I have it on fairly good authority that one of the subpanels will have an interesting announcement this morning, that some readers may find encouraging. Don’t know much more than that, and I’ll be incommunicado until this afternoon, when we get back to Boca.
I see from comments that there was a strong endorsement of propellant depots for exploration beyond LEO (which, as Jeff noted, should have been so obvious that historians will look back dumbfounded in retrospect that we remained hung up on megalaunchers for so long). I haven’t seen the presentation yet, but Clark Lindsey has a summary.
[Update a few minutes later]
Jon Goff: “The most amazing twenty-five minutes in NASA history.”
Well, that’s probably a slight exaggeration — I think an event that happened a little over forty years ago probably tops it, but I know what he means. The question is whether or not the policy establishment will pay attention. I have an email from someone in the know who notes that everyone on that subpanel gets the Frontier Enabling Test.
I’m sorry I missed the presentation live, but I assume that it will be replayable, or Youtubed. It certainly should be — I think that it probably will prove to be quite historic.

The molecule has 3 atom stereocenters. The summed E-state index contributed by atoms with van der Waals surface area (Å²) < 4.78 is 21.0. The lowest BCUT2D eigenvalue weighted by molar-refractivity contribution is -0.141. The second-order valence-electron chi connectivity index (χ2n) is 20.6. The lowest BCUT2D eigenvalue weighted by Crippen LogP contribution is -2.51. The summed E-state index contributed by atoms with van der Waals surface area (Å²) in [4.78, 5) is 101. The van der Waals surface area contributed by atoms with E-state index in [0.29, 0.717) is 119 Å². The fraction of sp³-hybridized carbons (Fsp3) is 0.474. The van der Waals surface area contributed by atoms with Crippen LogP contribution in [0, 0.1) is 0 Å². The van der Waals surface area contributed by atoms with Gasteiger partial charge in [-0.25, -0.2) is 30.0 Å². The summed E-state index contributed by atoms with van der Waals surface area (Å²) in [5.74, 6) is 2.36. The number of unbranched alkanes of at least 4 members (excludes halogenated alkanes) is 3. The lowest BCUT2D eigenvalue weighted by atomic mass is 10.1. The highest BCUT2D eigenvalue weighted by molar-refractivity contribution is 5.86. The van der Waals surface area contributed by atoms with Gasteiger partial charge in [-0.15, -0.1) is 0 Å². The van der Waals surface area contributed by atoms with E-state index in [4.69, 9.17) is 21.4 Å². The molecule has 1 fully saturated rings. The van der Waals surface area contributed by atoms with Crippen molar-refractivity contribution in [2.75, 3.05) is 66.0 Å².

[Update about 4 PM EDT]
What is Norm Augustine thinking about ISS?
If he was not playing devil’s advocate, then Augustine’s first question indicates a belief that the American public might not be so excited about funding a lengthy and costly mission to Mars that isn’t clearly an American mission. His second question suggests he believes that when you get right down to it, there isn’t much to the space station beyond the great international coalition it has wrought.
There are many strong arguments to keep the space station — most notably that it seems ridiculous to abandon it just five years after it’s completed — but if Augustine believes deep down that it serves no real scientific or exploration purpose, that will carry a lot of weight with Obama.
I think that for current planned uses, and in its current location, it’s not worth the money of keeping it going. If “international cooperation” is so important to Sally Ride and the other politically correct astronauts, let them scrounge up the couple billion a year to do so from ESA, Japan, and others. But I’d like to see some serious proposals to move it to a more affordable location at 28 degrees (it wouldn’t take long to save the money that it would take to move it in reduced launch costs) and use it as a base facility for depot operations and research, as well as a primary base for extended-duration crew research for deep-space missions, perhaps using coorbiting Bigelow modules. With a short-distance cargo-crew tug, this would eliminate the need for a back-to-earth lifeboat, for everything short of a coronal mass ejection or alien attack.
Jon Goff has posted his white paper on propellant depots, which I would assume played at least some role in today’s results.